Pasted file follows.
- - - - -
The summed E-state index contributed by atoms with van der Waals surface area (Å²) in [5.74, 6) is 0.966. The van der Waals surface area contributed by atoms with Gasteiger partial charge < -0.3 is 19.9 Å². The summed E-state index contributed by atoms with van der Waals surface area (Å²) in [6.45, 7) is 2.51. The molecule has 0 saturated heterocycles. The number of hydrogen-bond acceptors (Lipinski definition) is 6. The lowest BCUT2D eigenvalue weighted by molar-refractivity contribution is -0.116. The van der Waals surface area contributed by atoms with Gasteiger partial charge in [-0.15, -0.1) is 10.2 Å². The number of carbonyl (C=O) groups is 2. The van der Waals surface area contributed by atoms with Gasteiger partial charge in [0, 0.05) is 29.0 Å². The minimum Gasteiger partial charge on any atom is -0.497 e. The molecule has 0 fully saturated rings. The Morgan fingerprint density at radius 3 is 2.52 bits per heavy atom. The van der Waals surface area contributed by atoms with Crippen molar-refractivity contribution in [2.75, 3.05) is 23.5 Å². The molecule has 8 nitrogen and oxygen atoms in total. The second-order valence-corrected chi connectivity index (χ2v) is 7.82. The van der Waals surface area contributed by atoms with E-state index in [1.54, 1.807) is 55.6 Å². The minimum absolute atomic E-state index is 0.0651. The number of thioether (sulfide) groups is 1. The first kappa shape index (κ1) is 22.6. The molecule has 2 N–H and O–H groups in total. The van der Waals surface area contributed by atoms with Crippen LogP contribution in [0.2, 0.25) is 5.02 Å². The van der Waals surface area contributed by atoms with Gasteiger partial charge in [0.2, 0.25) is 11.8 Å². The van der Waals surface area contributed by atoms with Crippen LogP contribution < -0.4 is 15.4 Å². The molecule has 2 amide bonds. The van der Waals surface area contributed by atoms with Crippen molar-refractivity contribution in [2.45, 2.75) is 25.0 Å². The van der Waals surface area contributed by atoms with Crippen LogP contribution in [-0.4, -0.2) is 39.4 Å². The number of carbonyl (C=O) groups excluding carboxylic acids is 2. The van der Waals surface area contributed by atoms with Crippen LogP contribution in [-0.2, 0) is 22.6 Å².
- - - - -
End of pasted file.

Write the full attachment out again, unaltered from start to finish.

The summed E-state index contributed by atoms with van der Waals surface area (Å²) in [5.74, 6) is 0.966. The van der Waals surface area contributed by atoms with Gasteiger partial charge < -0.3 is 19.9 Å². The summed E-state index contributed by atoms with van der Waals surface area (Å²) in [6.45, 7) is 2.51. The molecule has 0 saturated heterocycles. The number of hydrogen-bond acceptors (Lipinski definition) is 6. The lowest BCUT2D eigenvalue weighted by molar-refractivity contribution is -0.116. The van der Waals surface area contributed by atoms with Gasteiger partial charge in [-0.15, -0.1) is 10.2 Å². The number of carbonyl (C=O) groups is 2. The van der Waals surface area contributed by atoms with Gasteiger partial charge in [0, 0.05) is 29.0 Å². The minimum Gasteiger partial charge on any atom is -0.497 e. The molecule has 0 fully saturated rings. The Morgan fingerprint density at radius 3 is 2.52 bits per heavy atom. The van der Waals surface area contributed by atoms with Crippen molar-refractivity contribution in [2.75, 3.05) is 23.5 Å². The molecule has 8 nitrogen and oxygen atoms in total. The second-order valence-corrected chi connectivity index (χ2v) is 7.82. The van der Waals surface area contributed by atoms with E-state index in [1.54, 1.807) is 55.6 Å². The minimum absolute atomic E-state index is 0.0651. The number of thioether (sulfide) groups is 1. The first kappa shape index (κ1) is 22.6. The molecule has 2 N–H and O–H groups in total. The van der Waals surface area contributed by atoms with Crippen LogP contribution in [0.2, 0.25) is 5.02 Å². The van der Waals surface area contributed by atoms with Gasteiger partial charge in [0.2, 0.25) is 11.8 Å². The van der Waals surface area contributed by atoms with Crippen LogP contribution < -0.4 is 15.4 Å². The molecule has 2 amide bonds. The van der Waals surface area contributed by atoms with Crippen molar-refractivity contribution in [2.45, 2.75) is 25.0 Å². The van der Waals surface area contributed by atoms with Crippen LogP contribution in [-0.4, -0.2) is 39.4 Å². The number of carbonyl (C=O) groups excluding carboxylic acids is 2. The van der Waals surface area contributed by atoms with Crippen LogP contribution in [-0.2, 0) is 22.6 Å².